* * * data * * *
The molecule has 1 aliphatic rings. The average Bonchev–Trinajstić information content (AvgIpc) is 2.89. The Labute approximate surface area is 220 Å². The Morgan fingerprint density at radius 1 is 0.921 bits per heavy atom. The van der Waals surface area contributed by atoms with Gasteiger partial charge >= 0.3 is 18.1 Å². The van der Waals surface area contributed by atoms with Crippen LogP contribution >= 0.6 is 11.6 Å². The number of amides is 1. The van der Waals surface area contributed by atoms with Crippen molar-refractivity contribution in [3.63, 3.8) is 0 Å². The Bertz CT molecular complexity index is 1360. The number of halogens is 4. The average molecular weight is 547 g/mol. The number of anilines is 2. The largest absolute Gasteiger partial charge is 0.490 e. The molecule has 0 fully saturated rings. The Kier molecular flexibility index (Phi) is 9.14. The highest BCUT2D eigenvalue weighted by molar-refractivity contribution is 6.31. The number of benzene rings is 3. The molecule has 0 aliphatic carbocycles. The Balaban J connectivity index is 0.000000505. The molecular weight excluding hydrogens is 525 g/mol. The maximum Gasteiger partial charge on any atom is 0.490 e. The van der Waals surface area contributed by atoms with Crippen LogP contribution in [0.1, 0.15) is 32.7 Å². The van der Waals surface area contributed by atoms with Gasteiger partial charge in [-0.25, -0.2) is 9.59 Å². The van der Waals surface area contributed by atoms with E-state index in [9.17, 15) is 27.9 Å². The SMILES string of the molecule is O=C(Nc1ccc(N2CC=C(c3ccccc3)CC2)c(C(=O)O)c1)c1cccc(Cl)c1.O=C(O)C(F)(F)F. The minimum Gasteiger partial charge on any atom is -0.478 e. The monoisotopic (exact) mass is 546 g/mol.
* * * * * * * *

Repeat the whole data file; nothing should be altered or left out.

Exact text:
The molecule has 1 aliphatic rings. The average Bonchev–Trinajstić information content (AvgIpc) is 2.89. The Labute approximate surface area is 220 Å². The Morgan fingerprint density at radius 1 is 0.921 bits per heavy atom. The van der Waals surface area contributed by atoms with Gasteiger partial charge >= 0.3 is 18.1 Å². The van der Waals surface area contributed by atoms with Crippen LogP contribution >= 0.6 is 11.6 Å². The number of amides is 1. The van der Waals surface area contributed by atoms with Crippen molar-refractivity contribution in [3.63, 3.8) is 0 Å². The Bertz CT molecular complexity index is 1360. The number of halogens is 4. The average molecular weight is 547 g/mol. The number of anilines is 2. The largest absolute Gasteiger partial charge is 0.490 e. The molecule has 0 fully saturated rings. The Kier molecular flexibility index (Phi) is 9.14. The highest BCUT2D eigenvalue weighted by molar-refractivity contribution is 6.31. The number of benzene rings is 3. The molecule has 0 aliphatic carbocycles. The Balaban J connectivity index is 0.000000505. The molecular weight excluding hydrogens is 525 g/mol. The maximum Gasteiger partial charge on any atom is 0.490 e. The van der Waals surface area contributed by atoms with Crippen LogP contribution in [0.1, 0.15) is 32.7 Å². The van der Waals surface area contributed by atoms with Gasteiger partial charge in [-0.25, -0.2) is 9.59 Å². The van der Waals surface area contributed by atoms with E-state index in [9.17, 15) is 27.9 Å². The SMILES string of the molecule is O=C(Nc1ccc(N2CC=C(c3ccccc3)CC2)c(C(=O)O)c1)c1cccc(Cl)c1.O=C(O)C(F)(F)F. The minimum Gasteiger partial charge on any atom is -0.478 e. The monoisotopic (exact) mass is 546 g/mol.